Tuesday, July 7, 2020



The year was 1987. Just a few weeks after giving birth to my first daughter, which flooded my being with mama bear instincts far beyond my greatest imagination, I was invited to join a dance team.

A Jazzercise dance team. Mhmm. That's right.

The purpose of this mission, if I chose to accept it, was to perform onstage during our city's summer festival, and in a conscious effort to balance the yin of my life-changing transition to motherhood with the yang of my sassy former self, I said yes.

Thus began a summer filled with weekly Saturday morning practice sessions, as we perfected every patented 80s pop star dance move known to man. I loved every minute.

The day of the September performance finally arrived. Looking fresh in our coordinated leotards and leg warmers, we dancers had also made some upgrades to our hair and make up. At our dress rehearsal, my instructor/friend and fearless leader had encouraged us to let go of our usual work-out-worthy pony tails and fresh faces, and for the performance, lean into big hair and sultry make-up.

When I showed up back stage, draws dropped at my new look. Later, my instructor told me that she honestly didn't recognize me under my natural finger waves, dark berry lip color, and smokey eye shadow. Not that I normally looked bad, she hurriedly clarified; this was just a more glamorous kind of beauty than she'd ever seen on me before.

And so we danced.

And we totally rocked it.

I'm not normally a performer at heart. I've never enjoyed the spotlight and rarely put myself in any situation that requires an audience to look at me.

But this was different. I lost myself in the moves and the music, and forgot about the fact that the auditorium was packed. It was a moment of my life that I will always treasure.

I'll always treasure the song of that day too. Though we'd worked through the routine easily a hundred times before we got up on that stage, I never got sick of it. One line from the lyrics felt particularly like a personal message just for me:

Beauty's where you find it. 

For all the joys and blessings of first-time motherhood - and I was up to my ears in all those good things - I felt, as most new mothers probably do, somewhat less than beautiful. And I wondered, as most new mothers probably do, if I would ever feel beautiful again. 

What I learned from

this line
this song
this dance
this performance

was that music, dance, imagination, inspiration, and yes, even beauty were still within my reach. All I had to do is reach out and take them. 

I felt, then and now, a sweet rush of relief whenever I hear this song. 

Beauty's where you find it. 

* * * * *

Now, please fast forward with me through the decades and right up to today.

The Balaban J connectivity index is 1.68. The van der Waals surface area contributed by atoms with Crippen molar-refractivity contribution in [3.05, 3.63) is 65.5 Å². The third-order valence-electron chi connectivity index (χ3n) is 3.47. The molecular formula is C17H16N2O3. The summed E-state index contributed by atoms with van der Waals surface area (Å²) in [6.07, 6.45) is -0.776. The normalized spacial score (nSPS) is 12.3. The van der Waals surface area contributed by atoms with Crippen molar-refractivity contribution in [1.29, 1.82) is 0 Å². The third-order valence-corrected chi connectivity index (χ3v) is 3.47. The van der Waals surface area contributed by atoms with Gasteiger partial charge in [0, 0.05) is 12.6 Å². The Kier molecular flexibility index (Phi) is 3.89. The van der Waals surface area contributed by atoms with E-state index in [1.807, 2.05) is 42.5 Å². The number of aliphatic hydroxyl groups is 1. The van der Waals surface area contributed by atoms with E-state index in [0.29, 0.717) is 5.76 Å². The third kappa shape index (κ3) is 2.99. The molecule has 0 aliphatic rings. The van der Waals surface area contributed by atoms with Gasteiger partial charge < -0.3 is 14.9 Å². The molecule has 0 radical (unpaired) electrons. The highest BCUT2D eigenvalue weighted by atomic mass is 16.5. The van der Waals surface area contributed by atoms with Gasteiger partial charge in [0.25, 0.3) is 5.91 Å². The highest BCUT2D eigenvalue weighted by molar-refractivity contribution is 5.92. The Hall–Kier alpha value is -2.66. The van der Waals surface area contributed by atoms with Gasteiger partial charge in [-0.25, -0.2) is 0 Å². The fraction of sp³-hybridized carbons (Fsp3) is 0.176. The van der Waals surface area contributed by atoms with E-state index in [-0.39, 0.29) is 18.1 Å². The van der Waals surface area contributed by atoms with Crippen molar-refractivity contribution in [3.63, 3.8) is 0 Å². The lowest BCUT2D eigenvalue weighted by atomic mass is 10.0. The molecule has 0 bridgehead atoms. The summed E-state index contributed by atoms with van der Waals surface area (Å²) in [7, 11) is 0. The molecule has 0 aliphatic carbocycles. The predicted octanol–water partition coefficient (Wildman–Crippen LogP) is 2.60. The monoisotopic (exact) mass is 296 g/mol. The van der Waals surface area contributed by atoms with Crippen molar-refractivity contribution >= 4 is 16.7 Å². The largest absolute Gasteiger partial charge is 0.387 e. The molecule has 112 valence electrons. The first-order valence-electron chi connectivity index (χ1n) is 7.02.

I was in Bellevue, a satellite city of Seattle, known for its ever-expanding high-rise skyline and an impressive portfolio of top notch corporate headquarters, but also nitty and gritty in its own right. I was on a mission at a local stone yard, definitely one of the nittier and grittier parts of town. While my husband handled payment for the patio stones I'd just picked out, my dog and I took a turn around a gravel overflow parking area at the back of the property. 

As we sauntered along this extremely inelegant lane under a tiresome hot sun, Gracie predictably headed for the tangle of blackberry vines and weeds along the broken down wire fence at the edge of the gravel. She gamely tucked her head under the prickly vines and sniffed about as I fell into deep, dark, moody thoughts about

the dirty and the ugly
the sick and the discouraged
the pain and frustration

of our world today.

Suddenly, I noticed what was right in front of my face. 

Look around, everywhere you turn is heartache
It's everywhere that you go

You try everything you can to escape
The pain of life that you know

When all else fails and you long to be
Something better than you are today

I know a place where you can get away
It's called a dance floor, and here's what it's for.


Not the scrappy, scrubby run-down specimens one might expect to see in an untended city patch of gravel. But lush, colorful, charming little faces, worthy of their country cousins who might adorn a pristine meadow under a clear blue sky.

With careful framing, I realized, they would make for some lovely photographs. So I told Gracie to wait (yes, she knows what that means), pulled out my camera, and began to snap away.

And that's when I heard it.

Just as clearly as if I were back on that stage, dancing my heart out, a gentle voice in my head rang sweet and true. . 

Beauty's where you find it. 

Beauty is still within our reach, my friends. All we have to do is reach out and take it. 

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